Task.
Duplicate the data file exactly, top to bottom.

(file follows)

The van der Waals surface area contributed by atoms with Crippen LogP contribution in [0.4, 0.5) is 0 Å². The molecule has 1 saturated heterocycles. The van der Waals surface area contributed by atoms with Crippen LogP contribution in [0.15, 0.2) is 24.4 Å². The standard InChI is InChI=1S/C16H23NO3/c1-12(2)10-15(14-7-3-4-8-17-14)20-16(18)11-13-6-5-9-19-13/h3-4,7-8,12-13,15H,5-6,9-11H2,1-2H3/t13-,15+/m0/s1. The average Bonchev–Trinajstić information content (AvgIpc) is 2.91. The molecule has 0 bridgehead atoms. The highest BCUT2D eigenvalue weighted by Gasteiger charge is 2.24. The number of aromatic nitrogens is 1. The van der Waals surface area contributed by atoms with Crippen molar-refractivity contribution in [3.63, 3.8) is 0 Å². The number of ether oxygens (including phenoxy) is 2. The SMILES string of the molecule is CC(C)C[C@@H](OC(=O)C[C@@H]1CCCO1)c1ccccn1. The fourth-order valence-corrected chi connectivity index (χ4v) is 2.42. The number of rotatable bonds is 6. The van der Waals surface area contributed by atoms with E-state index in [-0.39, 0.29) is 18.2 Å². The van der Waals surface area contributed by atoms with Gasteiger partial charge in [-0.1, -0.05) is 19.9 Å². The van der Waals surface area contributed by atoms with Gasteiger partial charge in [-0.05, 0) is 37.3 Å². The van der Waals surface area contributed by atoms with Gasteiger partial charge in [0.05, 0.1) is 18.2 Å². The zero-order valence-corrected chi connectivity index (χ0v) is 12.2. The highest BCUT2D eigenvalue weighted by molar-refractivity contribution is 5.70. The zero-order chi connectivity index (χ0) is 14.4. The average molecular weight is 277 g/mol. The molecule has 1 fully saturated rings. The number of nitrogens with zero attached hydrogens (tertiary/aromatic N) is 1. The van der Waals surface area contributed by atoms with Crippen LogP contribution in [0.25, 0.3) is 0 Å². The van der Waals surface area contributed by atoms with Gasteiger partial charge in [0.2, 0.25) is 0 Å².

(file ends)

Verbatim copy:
The van der Waals surface area contributed by atoms with Crippen LogP contribution in [0.4, 0.5) is 0 Å². The molecule has 1 saturated heterocycles. The van der Waals surface area contributed by atoms with Crippen LogP contribution in [0.15, 0.2) is 24.4 Å². The standard InChI is InChI=1S/C16H23NO3/c1-12(2)10-15(14-7-3-4-8-17-14)20-16(18)11-13-6-5-9-19-13/h3-4,7-8,12-13,15H,5-6,9-11H2,1-2H3/t13-,15+/m0/s1. The average Bonchev–Trinajstić information content (AvgIpc) is 2.91. The molecule has 0 bridgehead atoms. The highest BCUT2D eigenvalue weighted by Gasteiger charge is 2.24. The number of aromatic nitrogens is 1. The van der Waals surface area contributed by atoms with Crippen molar-refractivity contribution in [3.63, 3.8) is 0 Å². The number of ether oxygens (including phenoxy) is 2. The SMILES string of the molecule is CC(C)C[C@@H](OC(=O)C[C@@H]1CCCO1)c1ccccn1. The fourth-order valence-corrected chi connectivity index (χ4v) is 2.42. The number of rotatable bonds is 6. The van der Waals surface area contributed by atoms with E-state index in [-0.39, 0.29) is 18.2 Å². The van der Waals surface area contributed by atoms with Gasteiger partial charge in [-0.1, -0.05) is 19.9 Å². The van der Waals surface area contributed by atoms with Gasteiger partial charge in [-0.05, 0) is 37.3 Å². The van der Waals surface area contributed by atoms with Gasteiger partial charge in [0.05, 0.1) is 18.2 Å². The zero-order valence-corrected chi connectivity index (χ0v) is 12.2. The highest BCUT2D eigenvalue weighted by molar-refractivity contribution is 5.70. The zero-order chi connectivity index (χ0) is 14.4. The average molecular weight is 277 g/mol. The molecule has 1 fully saturated rings. The number of nitrogens with zero attached hydrogens (tertiary/aromatic N) is 1. The van der Waals surface area contributed by atoms with Crippen LogP contribution in [0.25, 0.3) is 0 Å². The van der Waals surface area contributed by atoms with Gasteiger partial charge in [0.2, 0.25) is 0 Å².